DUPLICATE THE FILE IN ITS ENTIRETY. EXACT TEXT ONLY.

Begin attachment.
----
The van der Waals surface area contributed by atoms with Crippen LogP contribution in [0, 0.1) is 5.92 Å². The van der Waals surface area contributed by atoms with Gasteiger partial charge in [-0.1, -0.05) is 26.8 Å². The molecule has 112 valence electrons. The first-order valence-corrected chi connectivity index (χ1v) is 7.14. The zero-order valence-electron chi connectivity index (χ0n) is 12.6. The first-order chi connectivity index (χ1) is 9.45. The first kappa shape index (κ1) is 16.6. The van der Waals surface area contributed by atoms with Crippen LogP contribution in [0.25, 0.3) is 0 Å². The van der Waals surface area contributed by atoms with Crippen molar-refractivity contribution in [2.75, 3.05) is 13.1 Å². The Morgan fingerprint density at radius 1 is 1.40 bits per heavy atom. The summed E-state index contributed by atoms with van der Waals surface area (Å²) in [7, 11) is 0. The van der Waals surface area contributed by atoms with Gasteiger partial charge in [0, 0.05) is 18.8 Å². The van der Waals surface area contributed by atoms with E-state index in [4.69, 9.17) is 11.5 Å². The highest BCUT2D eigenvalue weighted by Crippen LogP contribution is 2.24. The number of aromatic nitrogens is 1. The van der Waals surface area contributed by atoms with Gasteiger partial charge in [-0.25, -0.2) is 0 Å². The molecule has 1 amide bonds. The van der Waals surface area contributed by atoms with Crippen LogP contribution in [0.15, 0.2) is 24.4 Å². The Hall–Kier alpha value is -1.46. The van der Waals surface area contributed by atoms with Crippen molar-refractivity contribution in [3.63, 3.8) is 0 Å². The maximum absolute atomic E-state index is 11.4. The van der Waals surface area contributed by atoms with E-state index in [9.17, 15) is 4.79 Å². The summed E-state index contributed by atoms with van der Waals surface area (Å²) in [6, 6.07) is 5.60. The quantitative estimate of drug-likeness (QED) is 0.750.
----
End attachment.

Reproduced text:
The van der Waals surface area contributed by atoms with Crippen LogP contribution in [0, 0.1) is 5.92 Å². The van der Waals surface area contributed by atoms with Gasteiger partial charge in [-0.1, -0.05) is 26.8 Å². The molecule has 112 valence electrons. The first-order valence-corrected chi connectivity index (χ1v) is 7.14. The zero-order valence-electron chi connectivity index (χ0n) is 12.6. The first-order chi connectivity index (χ1) is 9.45. The first kappa shape index (κ1) is 16.6. The van der Waals surface area contributed by atoms with Crippen LogP contribution in [0.25, 0.3) is 0 Å². The van der Waals surface area contributed by atoms with Crippen molar-refractivity contribution in [2.75, 3.05) is 13.1 Å². The Morgan fingerprint density at radius 1 is 1.40 bits per heavy atom. The summed E-state index contributed by atoms with van der Waals surface area (Å²) in [7, 11) is 0. The van der Waals surface area contributed by atoms with Gasteiger partial charge in [0, 0.05) is 18.8 Å². The van der Waals surface area contributed by atoms with E-state index in [4.69, 9.17) is 11.5 Å². The highest BCUT2D eigenvalue weighted by Crippen LogP contribution is 2.24. The number of aromatic nitrogens is 1. The van der Waals surface area contributed by atoms with Gasteiger partial charge in [-0.25, -0.2) is 0 Å². The molecule has 1 amide bonds. The van der Waals surface area contributed by atoms with Crippen LogP contribution in [0.15, 0.2) is 24.4 Å². The Hall–Kier alpha value is -1.46. The van der Waals surface area contributed by atoms with Crippen molar-refractivity contribution in [3.63, 3.8) is 0 Å². The maximum absolute atomic E-state index is 11.4. The van der Waals surface area contributed by atoms with E-state index in [9.17, 15) is 4.79 Å². The summed E-state index contributed by atoms with van der Waals surface area (Å²) in [6, 6.07) is 5.60. The quantitative estimate of drug-likeness (QED) is 0.750.